“I’ve arranged for you to have a short talk with George Smiley at the Circus…he used to be one of their best men. Typical of the Circus in some ways, of the better kind. He resigns, you know, and he comes back. His conscience. One never knows whether he’s there or not. He’s a bit past it now. They say he drinks a good deal…They’re a curious crowd. Some good, of course. Smiley was good. But they’re cheats. That’s an odd word to use about a sister service. Lying is second nature to them. Half of them don’t know any longer when they’re telling the truth.”
For le Carré, his fourth novel was prompted by the acclaim bestowed on The Spy Who Came in from the Cold. In the new novel, he set out to show how incompetent the intelligence agencies really were. He also disapproved of readers who regarded spies as glamorous, and who celebrated Alec Leamas as some sort of a tragic hero.
For The Looking Glass War (1965), le Carré creates ‘The Department’, a left-over WW2 Intelligence group, once adept at wartime aerial reconnaissance, but now a depleted group of misfits virtually inept at the business of spying. Their bête noir is their sister agency, the Circus, particularly Smiley and Control, whom they keep out of the loop by lying to them about their mission to find Russian missile bases on the East German border.
In the novel, Smiley and Control play book-ending roles, kept in the dark by The Department but reluctantly asked for help when things go pear-shaped:
“…suppose I ask you to find, field and train the agent. Would you do it?”
“Without telling the Circus?”
Haldane shook his head. “Because it isn’t our work. We’re just not equipped. Give it to the Circus and help them out with the military stuff. Give it to an old hand, someone like Smiley or Leamas.”
“Leamas is dead.”
“All right then – Smiley.”
“Smiley is blown.”
“Haldane coloured. ‘Then Guillam or one of the others. One of the pros. They’ve got a big enough stable these days. Go and see Control, let him have the case.’”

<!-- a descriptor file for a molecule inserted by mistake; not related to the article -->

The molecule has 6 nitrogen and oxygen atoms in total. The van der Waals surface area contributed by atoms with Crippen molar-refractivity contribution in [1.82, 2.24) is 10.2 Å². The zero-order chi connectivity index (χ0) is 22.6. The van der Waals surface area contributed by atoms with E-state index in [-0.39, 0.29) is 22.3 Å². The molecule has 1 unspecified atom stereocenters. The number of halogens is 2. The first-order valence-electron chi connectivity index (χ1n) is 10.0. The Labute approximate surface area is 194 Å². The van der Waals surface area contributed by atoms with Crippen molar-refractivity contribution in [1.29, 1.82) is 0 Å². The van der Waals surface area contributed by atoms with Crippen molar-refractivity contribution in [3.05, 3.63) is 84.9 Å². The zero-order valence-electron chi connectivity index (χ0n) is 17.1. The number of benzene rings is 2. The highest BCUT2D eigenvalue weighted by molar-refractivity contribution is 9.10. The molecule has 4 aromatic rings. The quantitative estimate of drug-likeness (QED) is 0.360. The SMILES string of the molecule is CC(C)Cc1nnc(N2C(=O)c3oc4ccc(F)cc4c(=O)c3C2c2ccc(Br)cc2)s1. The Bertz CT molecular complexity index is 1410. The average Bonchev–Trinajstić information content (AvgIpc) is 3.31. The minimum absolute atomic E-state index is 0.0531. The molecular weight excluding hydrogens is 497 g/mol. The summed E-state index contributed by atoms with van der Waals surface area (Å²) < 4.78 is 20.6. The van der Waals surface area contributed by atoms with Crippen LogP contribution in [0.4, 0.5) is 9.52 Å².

|Anthony Hopkins, Christopher Jones|
The Looking Glass War
In the film version of The Looking Glass War (1969) written and directed by Frank Pierson, Smiley, Control and the Circus are completely omitted. It’s left to ‘The Ministry’, not the Circus, to clean up the botched mission.
While this omission leaves Pierson more scope to ‘grubby-up’ The Department’s operational shortcomings, it does do away with another level to the British secret services – a level somewhat more sophisticated than The Department’s impotent modus operandi.
Le Carre’s scathing prose, however, leaves no doubt as to his views on those who were once his secret service colleagues. Here’s his description of the club known as The Alias to which The Department members belonged:
“Its members are an odd selection. Some of a military kind, some in the teaching profession, others clerical; others again from the no-man’s-land of London society which lies between the bookmaker and the gentleman, presenting to those around them, and perhaps to themselves, an image of vacuous courage; conversing in codes and phrases which a man with a sense of language can only listen to at a distance.”
By contrast, Smiley’s club is described:
“Leclerc [from The Department] thought Smiley’s club a very strange place; not the kind of thing he had expected. Two half-basement rooms and a dozen people dining at separate tables before a large fire. Some of them were vaguely familiar. He suspected they were connected with the Circus…Leclerc noticed that the claret was very good. He wished he had joined a smaller club; his had gone off terribly. They have such difficulty with staff.”
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